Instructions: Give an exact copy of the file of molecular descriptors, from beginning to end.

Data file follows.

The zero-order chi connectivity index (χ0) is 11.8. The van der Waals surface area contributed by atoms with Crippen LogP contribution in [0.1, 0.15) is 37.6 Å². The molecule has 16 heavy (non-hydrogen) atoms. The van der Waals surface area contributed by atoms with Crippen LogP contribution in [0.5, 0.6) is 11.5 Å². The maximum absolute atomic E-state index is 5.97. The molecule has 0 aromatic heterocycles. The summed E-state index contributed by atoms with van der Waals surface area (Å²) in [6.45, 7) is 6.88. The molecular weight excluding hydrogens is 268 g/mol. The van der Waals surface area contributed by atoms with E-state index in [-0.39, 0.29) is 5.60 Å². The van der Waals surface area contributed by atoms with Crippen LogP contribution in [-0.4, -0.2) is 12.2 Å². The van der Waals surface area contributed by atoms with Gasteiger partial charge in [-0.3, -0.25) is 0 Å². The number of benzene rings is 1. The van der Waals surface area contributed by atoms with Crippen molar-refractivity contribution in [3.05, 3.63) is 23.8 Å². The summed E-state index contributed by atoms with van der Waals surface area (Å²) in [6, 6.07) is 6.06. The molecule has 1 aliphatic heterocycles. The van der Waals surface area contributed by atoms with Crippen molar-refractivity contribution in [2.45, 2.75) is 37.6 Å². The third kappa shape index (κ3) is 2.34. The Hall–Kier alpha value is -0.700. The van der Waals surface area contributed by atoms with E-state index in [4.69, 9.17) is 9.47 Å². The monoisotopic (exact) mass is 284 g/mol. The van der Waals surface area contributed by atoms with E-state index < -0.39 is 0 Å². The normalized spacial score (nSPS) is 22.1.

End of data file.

The zero-order chi connectivity index (χ0) is 11.8. The van der Waals surface area contributed by atoms with Crippen LogP contribution in [0.1, 0.15) is 37.6 Å². The molecule has 16 heavy (non-hydrogen) atoms. The van der Waals surface area contributed by atoms with Crippen LogP contribution in [0.5, 0.6) is 11.5 Å². The maximum absolute atomic E-state index is 5.97. The molecule has 0 aromatic heterocycles. The summed E-state index contributed by atoms with van der Waals surface area (Å²) in [6.45, 7) is 6.88. The molecular weight excluding hydrogens is 268 g/mol. The van der Waals surface area contributed by atoms with E-state index in [-0.39, 0.29) is 5.60 Å². The van der Waals surface area contributed by atoms with Crippen LogP contribution in [-0.4, -0.2) is 12.2 Å². The van der Waals surface area contributed by atoms with Gasteiger partial charge in [-0.3, -0.25) is 0 Å². The number of benzene rings is 1. The van der Waals surface area contributed by atoms with Crippen molar-refractivity contribution in [3.05, 3.63) is 23.8 Å². The summed E-state index contributed by atoms with van der Waals surface area (Å²) in [6, 6.07) is 6.06. The molecule has 1 aliphatic heterocycles. The van der Waals surface area contributed by atoms with Crippen molar-refractivity contribution in [2.45, 2.75) is 37.6 Å². The third kappa shape index (κ3) is 2.34. The Hall–Kier alpha value is -0.700. The van der Waals surface area contributed by atoms with E-state index in [4.69, 9.17) is 9.47 Å². The monoisotopic (exact) mass is 284 g/mol. The van der Waals surface area contributed by atoms with E-state index < -0.39 is 0 Å². The normalized spacial score (nSPS) is 22.1.